Got that? This is what happened when we tried to pull it off. (Keep in mind I'd done this already, earlier in the day at the Continental.)

I explained all of the above to my music production crew and the house staff prior to our last slot of the festival at The Continental Club. Everyone got into place and I walked through the club to the street to check on the progress of Mr Lounge's entrance. When I reached the street in front of the club, I learned that Mr Lounge had just taken an open bottle of beer out of the club (in preparation for his entrance). This a major no-no in Texas. NO OPEN CONTAINERS OF BEER/LIQUOR/COFFEE/TEA/WATER IN OR OUT. Period. No argument, it's the law. Plus, he'd disrespected the club employee who caught him and he's now being denied permission to enter the club and he's my bloody headliner. The guy who caught him called the owner of the club (who'd just left the club AT LAST to have some down-time with his friends downtown), and, after a bit of back and forth, was persuaded to drop it and just let the show go on. Fine. Fire is out.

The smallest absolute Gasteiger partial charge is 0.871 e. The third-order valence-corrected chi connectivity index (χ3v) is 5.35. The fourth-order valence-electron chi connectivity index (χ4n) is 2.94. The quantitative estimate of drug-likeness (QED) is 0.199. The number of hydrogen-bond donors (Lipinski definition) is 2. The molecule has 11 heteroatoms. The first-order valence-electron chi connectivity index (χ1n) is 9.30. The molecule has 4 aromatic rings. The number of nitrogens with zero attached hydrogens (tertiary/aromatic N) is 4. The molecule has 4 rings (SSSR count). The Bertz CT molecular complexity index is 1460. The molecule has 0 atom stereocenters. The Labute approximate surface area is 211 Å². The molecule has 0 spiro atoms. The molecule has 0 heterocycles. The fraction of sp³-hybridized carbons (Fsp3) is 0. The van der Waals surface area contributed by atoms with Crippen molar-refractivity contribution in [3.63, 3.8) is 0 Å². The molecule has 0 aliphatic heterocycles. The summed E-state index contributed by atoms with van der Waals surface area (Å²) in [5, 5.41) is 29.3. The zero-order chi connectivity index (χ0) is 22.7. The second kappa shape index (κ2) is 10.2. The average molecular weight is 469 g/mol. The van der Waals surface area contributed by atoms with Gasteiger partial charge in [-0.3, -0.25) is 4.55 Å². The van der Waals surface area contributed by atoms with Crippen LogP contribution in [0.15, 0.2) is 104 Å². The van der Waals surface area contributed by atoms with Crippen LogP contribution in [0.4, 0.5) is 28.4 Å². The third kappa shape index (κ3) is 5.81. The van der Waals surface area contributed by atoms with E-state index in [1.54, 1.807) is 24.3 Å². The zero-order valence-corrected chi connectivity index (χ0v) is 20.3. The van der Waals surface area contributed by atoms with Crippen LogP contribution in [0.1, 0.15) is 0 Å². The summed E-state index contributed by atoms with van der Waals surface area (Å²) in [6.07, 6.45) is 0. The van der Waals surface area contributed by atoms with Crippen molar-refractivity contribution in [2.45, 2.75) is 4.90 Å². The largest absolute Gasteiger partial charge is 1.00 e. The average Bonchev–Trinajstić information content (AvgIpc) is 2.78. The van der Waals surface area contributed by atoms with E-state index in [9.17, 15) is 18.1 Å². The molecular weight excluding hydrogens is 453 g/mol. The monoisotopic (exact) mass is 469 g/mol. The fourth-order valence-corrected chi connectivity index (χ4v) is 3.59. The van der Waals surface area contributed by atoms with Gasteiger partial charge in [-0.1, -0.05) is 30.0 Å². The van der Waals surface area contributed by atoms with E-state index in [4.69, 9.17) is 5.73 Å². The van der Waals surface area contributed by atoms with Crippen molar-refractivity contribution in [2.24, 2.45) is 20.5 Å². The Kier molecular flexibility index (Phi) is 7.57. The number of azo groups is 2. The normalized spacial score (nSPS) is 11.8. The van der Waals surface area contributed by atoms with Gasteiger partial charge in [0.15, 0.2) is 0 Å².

I turned on my heel and went back in the club, to give the Toastmaster his cue to start the show, got to the back of the club only to find the Toastmaster has just been busted for doing the SAME D*MN THING: trying to sneak a bottle of liquor in the club!!! He was told NO, you CANNOT bring in an open bottle and he said "fine, no problem, I'll empty it. I'll pour it out" - instead he just pocketed the bottle. So now I had ANOTHER fire to put out at the BACK door.

I extinguished this fire somehow and we finally got the showcase started.

Bobby Lounge made it easier for all us at that point: he was so bad he cleared the club and we all got to pick up the place and pack up while he prattled on and on and on on the johanna and his Nurse sat in a chair onstage reading a paperback book.

I just let him finish and leave with his odd troop. It seemed to me at the time any attempt to impress upon them that a little professionalism would have gone a long way would have fallen on deaf ears. This group was a bunch of dumbass alcoholic cretins living in a dream world of Bobby Lounge Fabulous Entertainer. Let them go crawl back into their swamphole in Missisisippi.

(editor's note - the same show is also reviewed below)


Photo from Bobby Lounge website

03/17/2007 Philadelphia Inquirer

by Dan DeLuca